Sunday, July 03, 2011

Case o' The Week: Judge Tashima Brings a Different View: ACCA, Oregon Burgs, and Snyder

This week a panel of the Ninth assures us that an indictment alleging a burglary of a dwelling, plus the address of the dwelling, is enough to be sure that the structure burglered was actually a house or a residence -- not an RV, or shed, or truck, or booth. United States v. Snyder, 2011 WL 2573578 (9th Cir. June 30, 2011), decision available here.

How sure is the Ninth? Sure enough to trigger a fifteen year, mandatory minimum sentence for Mr. Snyder, whose previous Oregon convictions were mostly six-month stints.

Judge Tashima, by contrast, has apparently mastered street view on Google maps -- and worries about the justice of this decision in a compelling concurrence.

Players: Decision by Judge Bea, compelling concurrence by Judge Tashima.

Facts: Snyder pleaded guilty to being a felon in possession of a firearm, a violation of 18 USC § 922(g). Id. at *1. The fight was whether he fell within the Armed Career Criminal Act (ACCA), a statute that creates a fifteen year mandatory-minimum sentence. Id. ACCA eligibility can be triggered by three priors crimes of violence: here, one wasn’t disputed, the second was an Oregon second-degree burglary, and the third was an Oregon felony attempt to elude. Id. The district court found the burglary qualified – Snyder appealed. Id. The court found the attempt to elude the police didn’t qualify – the government appealed. Id.

Issue(s): “Snyder contends that because the term ‘building’ in Oregon’s second degree burglary statute, ORS § 164.215, is defined broadly, this court cannot presume the word, ‘building’ is intended in its ordinary sense” [for the modified categorical analysis of whether this is a generic burglary that triggers ACCA.] Id. at *3. Under Oregon law, a building, “in addition to its ordinary meaning includes any booth, vehicle, boat, aircraft, or other structure adapted for overnight accommodation of persons or for carrying on business therein.” Id.

Held: “[T]he burglary indictment in Snyder’s case did not simply allege he entered or remained in any unnamed building. It designated a specific building occupied by a business: ‘a building located at 1341 Rogue River Highway (Friendly Motors.”) Id. at *3. “Using the term ‘building’ together with a street address provided adequate proof, based solely on the documents of conviction, that the defendant was convicted of the entering or remaining in a ‘building’ as that term is commonly used, and as is meant in the generic definition of burglary in Taylor.” Id.

Of Note: Have you been to Oregon? Judge Tashima apparently has. He knows that almost any street address in Oregon can (and probably does) contain any matter of various edifices: it could be “full of trucks, trailers, RVs, booths, and sheds, as well as the site of a generic building.” Id. at *5 (Tashima, J., concurring).

[Ed. Note: click on the picture above right, or on the address following, or plug 1341 Rogue River Highway, Grant's Pass, Oregon into Google Maps, and click, "Street View." Sure looks like lots of things to burglar under the Oregon statute, besides a business or residence]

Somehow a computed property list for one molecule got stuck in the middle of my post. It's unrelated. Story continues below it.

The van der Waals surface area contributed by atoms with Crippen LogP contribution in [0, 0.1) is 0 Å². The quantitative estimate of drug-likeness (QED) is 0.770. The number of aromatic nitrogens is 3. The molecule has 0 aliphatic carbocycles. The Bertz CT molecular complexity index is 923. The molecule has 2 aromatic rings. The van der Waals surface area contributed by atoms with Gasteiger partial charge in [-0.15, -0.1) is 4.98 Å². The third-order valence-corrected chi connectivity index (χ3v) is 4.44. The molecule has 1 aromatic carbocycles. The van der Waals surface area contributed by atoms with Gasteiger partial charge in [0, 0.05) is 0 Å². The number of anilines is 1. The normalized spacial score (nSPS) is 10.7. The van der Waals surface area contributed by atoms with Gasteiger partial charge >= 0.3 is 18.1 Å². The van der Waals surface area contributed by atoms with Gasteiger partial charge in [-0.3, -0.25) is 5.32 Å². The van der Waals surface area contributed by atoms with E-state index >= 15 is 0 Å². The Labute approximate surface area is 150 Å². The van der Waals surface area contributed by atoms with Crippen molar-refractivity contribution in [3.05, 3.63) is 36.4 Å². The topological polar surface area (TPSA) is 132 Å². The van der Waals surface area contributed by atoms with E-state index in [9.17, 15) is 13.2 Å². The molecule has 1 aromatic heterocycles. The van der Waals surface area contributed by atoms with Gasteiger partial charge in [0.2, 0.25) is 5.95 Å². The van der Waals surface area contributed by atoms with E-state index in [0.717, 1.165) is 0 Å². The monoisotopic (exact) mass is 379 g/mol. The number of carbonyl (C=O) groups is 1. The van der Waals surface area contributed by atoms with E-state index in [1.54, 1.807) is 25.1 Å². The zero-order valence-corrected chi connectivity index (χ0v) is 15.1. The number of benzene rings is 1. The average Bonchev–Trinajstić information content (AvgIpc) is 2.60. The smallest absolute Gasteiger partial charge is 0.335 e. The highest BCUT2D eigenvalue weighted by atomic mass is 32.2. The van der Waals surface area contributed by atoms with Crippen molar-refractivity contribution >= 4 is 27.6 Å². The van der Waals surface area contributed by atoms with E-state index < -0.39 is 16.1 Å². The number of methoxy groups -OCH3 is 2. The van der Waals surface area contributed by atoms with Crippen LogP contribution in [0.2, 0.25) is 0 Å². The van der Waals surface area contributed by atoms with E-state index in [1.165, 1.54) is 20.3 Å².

Judge Tashima explains that a mere street address plus the term “building” in an indictment is not, logically, enough to fairly satisfy the modified categorical inquiry on whether a generic “building” was burglared under Oregon law. Unfortunately, Judge Tashima must concede that this battle was lost a decade ago, when the Ninth held that the combo of an address and “building” was enough. Id. (discussing United States v. Stephens, 237 F.3d 1031, (9th Cir. 2011)).Link
How to Use: Two weeks ago, we complained that the Ninth wasted no time in using that lousy Supreme Court decision, Sykes. See blog here. Judge Bea continues the trend of deferring to controlling Supreme Court authority here in Snyder, and holds that the Oregon evading statute is an ACCA-predicate “crime of violence.” Id. at *5.

As of July 4, 2011, the Ninth hasn’t decided whether Sykes means that California’s evading statute is an ACCA trigger – but beware, beware, if such a conviction is your 922(g)(1) client’s third prior.

For Further Readings: Does ACCA law seem like ends-driven gobblygook to you? It does to Justice Scalia, too. See Derby v. United States, 2011 WL 2518893 (June 27, 2011) (Scalia, J., dissenting from denial of cert.)(“How we would resolve these cases if we granted certiorari would be a fine subject for a law-office betting pool. No one knows for sure. Certainly our most recent decision interpreting ACCA’s residual clause, Sykes . . ., would be of no help. The ‘rule’ we announced there, as far as I can tell, is as follows: A court must compare the degree of risk of the crime in question with the degree of risk of ACCA’s enumerated offenses (burglary, extortion, arson, and crimes involving the use of explosives) as a ‘beginning point,’. . . look at the statistical record, which is not ‘dispositive’ but sometimes confirms ‘commonsense conclusion[s],’ . . . ; and check whether the crime is ‘purposeful, violent, and aggressive,’ unless of course the crime is among the unspecified ‘many cases’ in which that test is ‘redundant with the inquiry into risk,’ . . . . And of course given our track record of adding a new animal to our bestiary of ACCA residual-clause standards in each of the four successive cases we have thus far decided, . . . who knows what new beasties our fifth, sixth, seventh, and eighth tries would produce? Surely a perfectly fair wager.”)

Image of 1341 Rogue River Highway, Oregon from,+Grants+Pass,+Oregon&um=1&ie=UTF-8&hq=&hnear=0x54c57bc8a54412ed:0xbeacc4b8398a39c9,1341+Rogue+River+Hwy,+Grants+Pass,+OR+97527&gl=us&ei=N-IQTpGCAoHKiAKz_MzQDQ&sa=X&oi=geocode_result&ct=title&resnum=1&ved=0CBsQ8gEwAA

Steven Kalar, Senior Litigator ND Cal FPD. Website at



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